After intermission we heard the Brahms Piano Quintet in F minor, Op. 34, bringing Mr. Stucke, Ms. Wang, Mr. Kim, and Mr. Bračić returning to the stage with excellent violist Liyuan Liu. On paper, the Brahms is the perfect second half to any program; on this occasion, though, to these ears, it could have been more cohesive. As a disclaimer, for this reviewer, it is one of those hypothetical “desert island” pieces, so a less than ecstatic reaction may be explained by an excessively high bar.
To analyze what one wants in such a work, one wants first a burnished collective sound. Admittedly, that can take years for a string quartet to achieve, but without it, even the great works become a mere alternation of thematic turns by four soloists rather than a unified expression from a single musical heart – that of Brahms, here. Brahms composed this magnificent work as an organic entity – and the work’s several incarnations (including one for two pianos) support this. One probably should not even be thinking “what an excellent violist” (as one did here) more than one should think, “that pianist has a great left hand thumb.”
One heard four fine string players who had clearly done their homework and sorted out their respective thematic entrances, but the entrances were showcased at times so prominently (abetted by the others’ receding) – that it reminded one of a tap dancer stepping out of an ensemble for the center stage moment.
Speaking of center stage, one did want more from the pianist, and having the lid on the half-stick was not ideal. Having heard this pianist before in a highly successful debut, one can safely say that there should have been no problem in his matching the quartet in power – so perhaps some group decision was at play. At any rate, the bass of the piano can pair so beautifully with the cellist in this piece, sometimes as a growl, sometimes as a throbbing pulse – and one wanted more of these qualities. Instead, the upper strings dominated, and some sections were strident rather than voluptuous or powerful. In matters of tempo as well, the strings seemed to take flight without regard for the fistfuls of notes in the piano part, which thus at times seemed glossed over in haste. The work is just as exciting –actually more so – if allowed time to build the surges, waves, and peaks with substance and intensity. There was indeed excitement in a virtuosic sense, but there could have been more.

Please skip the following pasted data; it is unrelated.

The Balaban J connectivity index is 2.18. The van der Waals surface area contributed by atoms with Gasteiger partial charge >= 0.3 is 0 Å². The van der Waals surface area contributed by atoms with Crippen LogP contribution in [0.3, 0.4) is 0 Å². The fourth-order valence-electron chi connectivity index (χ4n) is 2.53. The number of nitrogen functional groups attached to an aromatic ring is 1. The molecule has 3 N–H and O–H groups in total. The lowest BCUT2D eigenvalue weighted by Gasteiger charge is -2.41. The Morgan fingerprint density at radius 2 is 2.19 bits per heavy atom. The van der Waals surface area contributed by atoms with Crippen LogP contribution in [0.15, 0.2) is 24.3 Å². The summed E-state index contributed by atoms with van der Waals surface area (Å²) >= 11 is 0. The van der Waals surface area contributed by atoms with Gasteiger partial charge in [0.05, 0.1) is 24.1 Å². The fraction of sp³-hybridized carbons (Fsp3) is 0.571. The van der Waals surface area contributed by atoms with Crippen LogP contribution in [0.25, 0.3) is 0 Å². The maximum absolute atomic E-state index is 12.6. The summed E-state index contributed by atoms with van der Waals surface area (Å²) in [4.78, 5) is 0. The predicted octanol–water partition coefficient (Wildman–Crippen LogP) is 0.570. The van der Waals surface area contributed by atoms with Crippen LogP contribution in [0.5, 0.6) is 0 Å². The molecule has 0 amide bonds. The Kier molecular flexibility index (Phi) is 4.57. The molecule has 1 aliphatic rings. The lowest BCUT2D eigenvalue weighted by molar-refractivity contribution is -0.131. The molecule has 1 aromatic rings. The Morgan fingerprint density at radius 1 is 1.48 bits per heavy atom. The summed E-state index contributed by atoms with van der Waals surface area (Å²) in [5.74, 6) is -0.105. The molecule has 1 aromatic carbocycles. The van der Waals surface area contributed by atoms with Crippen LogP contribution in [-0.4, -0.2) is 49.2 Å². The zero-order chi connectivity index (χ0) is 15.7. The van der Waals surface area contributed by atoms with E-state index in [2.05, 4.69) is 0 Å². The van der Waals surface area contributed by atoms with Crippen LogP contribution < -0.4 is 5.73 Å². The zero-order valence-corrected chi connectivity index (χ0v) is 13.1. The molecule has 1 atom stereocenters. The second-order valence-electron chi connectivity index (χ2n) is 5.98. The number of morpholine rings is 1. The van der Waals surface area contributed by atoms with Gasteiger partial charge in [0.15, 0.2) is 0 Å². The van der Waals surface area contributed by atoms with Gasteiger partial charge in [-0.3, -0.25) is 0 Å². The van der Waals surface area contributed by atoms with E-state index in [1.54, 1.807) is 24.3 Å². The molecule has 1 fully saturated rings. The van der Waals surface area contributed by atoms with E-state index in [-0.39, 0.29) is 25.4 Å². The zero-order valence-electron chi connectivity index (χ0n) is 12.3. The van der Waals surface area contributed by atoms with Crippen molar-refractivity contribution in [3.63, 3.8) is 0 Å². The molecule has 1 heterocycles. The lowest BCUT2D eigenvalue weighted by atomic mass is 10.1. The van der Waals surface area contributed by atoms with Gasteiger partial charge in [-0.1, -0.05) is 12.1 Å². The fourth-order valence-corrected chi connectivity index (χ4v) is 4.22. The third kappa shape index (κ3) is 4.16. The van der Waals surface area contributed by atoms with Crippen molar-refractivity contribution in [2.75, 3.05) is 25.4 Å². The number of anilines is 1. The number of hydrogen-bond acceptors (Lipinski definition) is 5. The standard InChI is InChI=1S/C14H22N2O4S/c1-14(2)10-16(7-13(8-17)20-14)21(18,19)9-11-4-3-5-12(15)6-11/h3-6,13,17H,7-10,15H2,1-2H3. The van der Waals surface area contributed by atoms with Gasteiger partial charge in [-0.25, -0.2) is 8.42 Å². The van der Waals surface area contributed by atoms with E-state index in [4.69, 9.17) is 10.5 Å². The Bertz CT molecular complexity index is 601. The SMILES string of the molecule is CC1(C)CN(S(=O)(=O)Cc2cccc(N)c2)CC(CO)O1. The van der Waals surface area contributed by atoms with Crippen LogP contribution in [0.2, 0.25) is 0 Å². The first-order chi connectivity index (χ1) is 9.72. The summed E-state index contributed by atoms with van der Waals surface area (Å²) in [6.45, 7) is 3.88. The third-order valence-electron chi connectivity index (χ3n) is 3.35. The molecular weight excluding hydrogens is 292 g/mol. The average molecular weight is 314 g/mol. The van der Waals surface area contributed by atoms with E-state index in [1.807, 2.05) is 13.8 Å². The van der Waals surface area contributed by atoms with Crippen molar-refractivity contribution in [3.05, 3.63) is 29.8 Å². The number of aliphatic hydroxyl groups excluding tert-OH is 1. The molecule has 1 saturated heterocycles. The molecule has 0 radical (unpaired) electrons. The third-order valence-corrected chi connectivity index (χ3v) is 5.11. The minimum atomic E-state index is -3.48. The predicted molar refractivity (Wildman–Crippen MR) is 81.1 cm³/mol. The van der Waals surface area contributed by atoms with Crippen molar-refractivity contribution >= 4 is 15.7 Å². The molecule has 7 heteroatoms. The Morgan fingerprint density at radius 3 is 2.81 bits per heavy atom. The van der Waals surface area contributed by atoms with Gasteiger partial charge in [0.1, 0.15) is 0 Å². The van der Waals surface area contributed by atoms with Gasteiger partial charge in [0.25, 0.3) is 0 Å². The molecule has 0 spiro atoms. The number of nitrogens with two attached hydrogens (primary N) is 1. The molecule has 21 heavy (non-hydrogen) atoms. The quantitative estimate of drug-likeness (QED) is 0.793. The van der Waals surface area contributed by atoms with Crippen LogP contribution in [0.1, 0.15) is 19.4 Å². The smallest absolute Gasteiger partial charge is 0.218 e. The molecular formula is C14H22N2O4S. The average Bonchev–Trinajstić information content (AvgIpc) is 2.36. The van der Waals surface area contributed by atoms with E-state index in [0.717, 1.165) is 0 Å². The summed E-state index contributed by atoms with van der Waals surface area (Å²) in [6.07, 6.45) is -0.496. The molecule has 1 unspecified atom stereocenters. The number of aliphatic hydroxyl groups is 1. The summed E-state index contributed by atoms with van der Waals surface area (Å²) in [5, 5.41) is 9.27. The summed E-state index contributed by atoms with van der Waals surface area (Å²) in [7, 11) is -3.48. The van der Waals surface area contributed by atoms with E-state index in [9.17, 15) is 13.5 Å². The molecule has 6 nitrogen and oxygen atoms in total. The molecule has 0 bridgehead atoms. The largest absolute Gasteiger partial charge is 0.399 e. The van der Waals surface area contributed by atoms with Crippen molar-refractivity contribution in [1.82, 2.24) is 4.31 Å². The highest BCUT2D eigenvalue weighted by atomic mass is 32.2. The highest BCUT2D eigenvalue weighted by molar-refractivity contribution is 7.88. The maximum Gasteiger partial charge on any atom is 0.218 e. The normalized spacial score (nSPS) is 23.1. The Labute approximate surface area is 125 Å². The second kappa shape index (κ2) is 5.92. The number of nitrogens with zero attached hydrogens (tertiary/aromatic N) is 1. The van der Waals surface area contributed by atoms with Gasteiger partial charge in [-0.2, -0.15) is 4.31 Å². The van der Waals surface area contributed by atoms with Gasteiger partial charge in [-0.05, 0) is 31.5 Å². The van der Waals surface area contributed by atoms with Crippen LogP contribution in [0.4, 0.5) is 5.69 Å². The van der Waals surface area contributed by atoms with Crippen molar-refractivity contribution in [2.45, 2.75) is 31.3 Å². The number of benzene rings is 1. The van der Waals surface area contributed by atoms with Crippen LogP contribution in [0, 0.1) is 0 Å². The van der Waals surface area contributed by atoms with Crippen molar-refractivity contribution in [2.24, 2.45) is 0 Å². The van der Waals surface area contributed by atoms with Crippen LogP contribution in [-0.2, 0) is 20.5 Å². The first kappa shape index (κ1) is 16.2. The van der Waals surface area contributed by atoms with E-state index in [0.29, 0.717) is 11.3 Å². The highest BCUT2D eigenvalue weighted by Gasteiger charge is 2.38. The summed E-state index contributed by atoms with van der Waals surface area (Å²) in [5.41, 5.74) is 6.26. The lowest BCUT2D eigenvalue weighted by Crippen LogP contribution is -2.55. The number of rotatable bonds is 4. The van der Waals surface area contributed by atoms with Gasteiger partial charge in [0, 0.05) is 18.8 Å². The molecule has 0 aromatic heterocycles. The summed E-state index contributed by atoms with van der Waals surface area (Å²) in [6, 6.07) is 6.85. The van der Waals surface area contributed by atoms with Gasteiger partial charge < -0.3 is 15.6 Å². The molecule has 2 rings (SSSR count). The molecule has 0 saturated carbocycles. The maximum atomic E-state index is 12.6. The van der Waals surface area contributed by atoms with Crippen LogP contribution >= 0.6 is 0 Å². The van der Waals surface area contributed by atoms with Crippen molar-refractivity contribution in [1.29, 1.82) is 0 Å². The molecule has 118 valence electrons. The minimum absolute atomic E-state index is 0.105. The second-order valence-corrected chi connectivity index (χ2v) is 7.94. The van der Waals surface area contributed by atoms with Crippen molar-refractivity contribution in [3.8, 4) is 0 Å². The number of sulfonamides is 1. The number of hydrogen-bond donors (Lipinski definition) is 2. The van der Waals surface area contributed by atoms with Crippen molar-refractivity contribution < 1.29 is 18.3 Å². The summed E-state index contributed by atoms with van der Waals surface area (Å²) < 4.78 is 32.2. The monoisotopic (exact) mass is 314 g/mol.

It may be unfair to set such a high bar for what was probably an ad hoc collaboration, assuming the quintet may have suffered some of the last-minute travel-related personnel changes that Ms. Wang mentioned in her opening words. One could only guess which program selections were affected by the visa woes of the three absent performers from China, but the very stress of such matters in a way makes the entire evening seem miraculous.
The group is, all in all, to be congratulated for such an evening of variety and brilliance. The audience seemed to agree, and a final standing ovation earned a reprise of the Scherzo from the Brahms Quintet. Kudos to all for their concert – and also for such an important undertaking as the Karwendel Music Festival.